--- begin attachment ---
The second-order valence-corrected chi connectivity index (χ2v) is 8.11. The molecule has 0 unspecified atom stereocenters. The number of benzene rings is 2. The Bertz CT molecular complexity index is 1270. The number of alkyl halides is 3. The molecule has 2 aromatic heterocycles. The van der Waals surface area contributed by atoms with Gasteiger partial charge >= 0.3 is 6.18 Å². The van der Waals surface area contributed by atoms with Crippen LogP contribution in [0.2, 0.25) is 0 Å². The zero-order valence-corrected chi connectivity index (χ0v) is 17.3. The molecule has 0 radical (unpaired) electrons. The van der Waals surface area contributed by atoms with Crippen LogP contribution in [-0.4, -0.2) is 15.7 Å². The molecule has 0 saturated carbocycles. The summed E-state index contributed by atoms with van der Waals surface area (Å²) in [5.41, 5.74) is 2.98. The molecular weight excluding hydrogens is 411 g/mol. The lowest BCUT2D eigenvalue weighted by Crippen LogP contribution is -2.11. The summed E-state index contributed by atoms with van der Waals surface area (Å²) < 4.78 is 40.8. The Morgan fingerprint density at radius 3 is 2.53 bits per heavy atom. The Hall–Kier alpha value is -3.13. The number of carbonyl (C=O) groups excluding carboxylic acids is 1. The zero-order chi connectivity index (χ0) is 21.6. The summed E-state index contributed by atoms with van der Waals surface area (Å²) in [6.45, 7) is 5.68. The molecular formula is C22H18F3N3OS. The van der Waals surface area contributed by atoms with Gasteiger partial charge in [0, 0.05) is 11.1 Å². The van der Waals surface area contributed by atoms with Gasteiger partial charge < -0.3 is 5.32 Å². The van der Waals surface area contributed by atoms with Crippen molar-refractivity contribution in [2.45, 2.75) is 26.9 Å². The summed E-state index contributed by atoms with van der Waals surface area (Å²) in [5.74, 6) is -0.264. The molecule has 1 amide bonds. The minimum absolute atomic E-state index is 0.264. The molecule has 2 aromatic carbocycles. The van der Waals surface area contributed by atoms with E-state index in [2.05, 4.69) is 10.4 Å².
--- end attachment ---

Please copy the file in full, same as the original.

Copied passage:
The second-order valence-corrected chi connectivity index (χ2v) is 8.11. The molecule has 0 unspecified atom stereocenters. The number of benzene rings is 2. The Bertz CT molecular complexity index is 1270. The number of alkyl halides is 3. The molecule has 2 aromatic heterocycles. The van der Waals surface area contributed by atoms with Gasteiger partial charge >= 0.3 is 6.18 Å². The van der Waals surface area contributed by atoms with Crippen LogP contribution in [0.2, 0.25) is 0 Å². The zero-order valence-corrected chi connectivity index (χ0v) is 17.3. The molecule has 0 radical (unpaired) electrons. The van der Waals surface area contributed by atoms with Crippen LogP contribution in [-0.4, -0.2) is 15.7 Å². The molecule has 0 saturated carbocycles. The summed E-state index contributed by atoms with van der Waals surface area (Å²) in [5.41, 5.74) is 2.98. The molecular weight excluding hydrogens is 411 g/mol. The lowest BCUT2D eigenvalue weighted by Crippen LogP contribution is -2.11. The summed E-state index contributed by atoms with van der Waals surface area (Å²) < 4.78 is 40.8. The Morgan fingerprint density at radius 3 is 2.53 bits per heavy atom. The Hall–Kier alpha value is -3.13. The number of carbonyl (C=O) groups excluding carboxylic acids is 1. The zero-order chi connectivity index (χ0) is 21.6. The summed E-state index contributed by atoms with van der Waals surface area (Å²) in [6.45, 7) is 5.68. The molecular formula is C22H18F3N3OS. The van der Waals surface area contributed by atoms with Gasteiger partial charge in [0, 0.05) is 11.1 Å². The van der Waals surface area contributed by atoms with Gasteiger partial charge < -0.3 is 5.32 Å². The van der Waals surface area contributed by atoms with Crippen molar-refractivity contribution in [2.45, 2.75) is 26.9 Å². The summed E-state index contributed by atoms with van der Waals surface area (Å²) in [5.74, 6) is -0.264. The molecule has 1 amide bonds. The minimum absolute atomic E-state index is 0.264. The molecule has 2 aromatic carbocycles. The van der Waals surface area contributed by atoms with E-state index in [2.05, 4.69) is 10.4 Å².